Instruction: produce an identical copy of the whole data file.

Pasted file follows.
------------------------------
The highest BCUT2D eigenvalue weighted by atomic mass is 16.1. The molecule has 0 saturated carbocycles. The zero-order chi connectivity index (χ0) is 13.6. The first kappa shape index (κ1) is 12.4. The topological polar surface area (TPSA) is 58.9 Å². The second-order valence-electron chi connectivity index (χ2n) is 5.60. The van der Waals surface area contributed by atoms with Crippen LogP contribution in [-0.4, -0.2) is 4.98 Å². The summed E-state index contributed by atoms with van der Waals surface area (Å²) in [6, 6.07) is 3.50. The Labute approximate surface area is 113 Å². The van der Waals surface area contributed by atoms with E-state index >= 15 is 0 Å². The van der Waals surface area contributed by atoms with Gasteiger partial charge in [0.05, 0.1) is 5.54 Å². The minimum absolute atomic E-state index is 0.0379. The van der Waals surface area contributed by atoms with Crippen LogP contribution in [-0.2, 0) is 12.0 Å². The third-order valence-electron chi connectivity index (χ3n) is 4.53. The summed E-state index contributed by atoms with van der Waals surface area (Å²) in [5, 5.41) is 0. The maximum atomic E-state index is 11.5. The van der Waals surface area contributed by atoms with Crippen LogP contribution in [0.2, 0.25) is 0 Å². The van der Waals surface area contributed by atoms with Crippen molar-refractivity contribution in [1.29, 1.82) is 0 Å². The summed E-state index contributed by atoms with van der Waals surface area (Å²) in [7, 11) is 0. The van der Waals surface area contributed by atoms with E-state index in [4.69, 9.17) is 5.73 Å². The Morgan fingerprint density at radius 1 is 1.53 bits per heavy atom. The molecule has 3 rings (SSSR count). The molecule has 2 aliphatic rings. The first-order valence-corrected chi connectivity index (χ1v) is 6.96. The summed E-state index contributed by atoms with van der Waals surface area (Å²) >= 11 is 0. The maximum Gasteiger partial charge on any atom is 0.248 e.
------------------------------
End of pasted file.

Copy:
The highest BCUT2D eigenvalue weighted by atomic mass is 16.1. The molecule has 0 saturated carbocycles. The zero-order chi connectivity index (χ0) is 13.6. The first kappa shape index (κ1) is 12.4. The topological polar surface area (TPSA) is 58.9 Å². The second-order valence-electron chi connectivity index (χ2n) is 5.60. The van der Waals surface area contributed by atoms with Crippen LogP contribution in [-0.4, -0.2) is 4.98 Å². The summed E-state index contributed by atoms with van der Waals surface area (Å²) in [6, 6.07) is 3.50. The Labute approximate surface area is 113 Å². The van der Waals surface area contributed by atoms with E-state index >= 15 is 0 Å². The van der Waals surface area contributed by atoms with Gasteiger partial charge in [0.05, 0.1) is 5.54 Å². The minimum absolute atomic E-state index is 0.0379. The van der Waals surface area contributed by atoms with Crippen LogP contribution in [-0.2, 0) is 12.0 Å². The third-order valence-electron chi connectivity index (χ3n) is 4.53. The summed E-state index contributed by atoms with van der Waals surface area (Å²) in [5, 5.41) is 0. The maximum atomic E-state index is 11.5. The van der Waals surface area contributed by atoms with Crippen LogP contribution in [0.2, 0.25) is 0 Å². The van der Waals surface area contributed by atoms with Crippen molar-refractivity contribution in [1.29, 1.82) is 0 Å². The summed E-state index contributed by atoms with van der Waals surface area (Å²) in [7, 11) is 0. The van der Waals surface area contributed by atoms with E-state index in [4.69, 9.17) is 5.73 Å². The Morgan fingerprint density at radius 1 is 1.53 bits per heavy atom. The molecule has 3 rings (SSSR count). The molecule has 2 aliphatic rings. The first-order valence-corrected chi connectivity index (χ1v) is 6.96. The summed E-state index contributed by atoms with van der Waals surface area (Å²) >= 11 is 0. The maximum Gasteiger partial charge on any atom is 0.248 e.